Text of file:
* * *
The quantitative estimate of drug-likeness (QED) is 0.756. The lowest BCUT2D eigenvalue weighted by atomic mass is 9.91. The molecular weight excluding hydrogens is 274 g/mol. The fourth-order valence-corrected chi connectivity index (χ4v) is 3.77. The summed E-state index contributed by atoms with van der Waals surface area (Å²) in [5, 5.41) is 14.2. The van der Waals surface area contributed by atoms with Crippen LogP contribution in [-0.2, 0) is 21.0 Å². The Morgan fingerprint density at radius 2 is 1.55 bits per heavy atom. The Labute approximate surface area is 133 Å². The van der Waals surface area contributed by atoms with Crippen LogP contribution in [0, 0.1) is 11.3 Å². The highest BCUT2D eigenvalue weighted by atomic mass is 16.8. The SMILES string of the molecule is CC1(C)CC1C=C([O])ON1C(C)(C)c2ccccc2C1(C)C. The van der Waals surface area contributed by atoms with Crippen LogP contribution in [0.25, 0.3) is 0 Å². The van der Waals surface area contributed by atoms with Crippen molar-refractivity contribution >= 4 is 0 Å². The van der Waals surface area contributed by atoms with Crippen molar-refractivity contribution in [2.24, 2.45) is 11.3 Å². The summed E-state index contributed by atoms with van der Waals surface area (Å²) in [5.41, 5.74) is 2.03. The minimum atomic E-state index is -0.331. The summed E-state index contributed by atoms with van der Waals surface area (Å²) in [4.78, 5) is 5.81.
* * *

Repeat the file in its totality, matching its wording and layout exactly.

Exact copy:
The quantitative estimate of drug-likeness (QED) is 0.756. The lowest BCUT2D eigenvalue weighted by atomic mass is 9.91. The molecular weight excluding hydrogens is 274 g/mol. The fourth-order valence-corrected chi connectivity index (χ4v) is 3.77. The summed E-state index contributed by atoms with van der Waals surface area (Å²) in [5, 5.41) is 14.2. The van der Waals surface area contributed by atoms with Crippen LogP contribution in [-0.2, 0) is 21.0 Å². The Morgan fingerprint density at radius 2 is 1.55 bits per heavy atom. The Labute approximate surface area is 133 Å². The van der Waals surface area contributed by atoms with Crippen LogP contribution in [0, 0.1) is 11.3 Å². The highest BCUT2D eigenvalue weighted by atomic mass is 16.8. The SMILES string of the molecule is CC1(C)CC1C=C([O])ON1C(C)(C)c2ccccc2C1(C)C. The van der Waals surface area contributed by atoms with Crippen LogP contribution in [0.25, 0.3) is 0 Å². The van der Waals surface area contributed by atoms with Crippen molar-refractivity contribution >= 4 is 0 Å². The van der Waals surface area contributed by atoms with Crippen molar-refractivity contribution in [2.24, 2.45) is 11.3 Å². The summed E-state index contributed by atoms with van der Waals surface area (Å²) in [5.41, 5.74) is 2.03. The minimum atomic E-state index is -0.331. The summed E-state index contributed by atoms with van der Waals surface area (Å²) in [4.78, 5) is 5.81.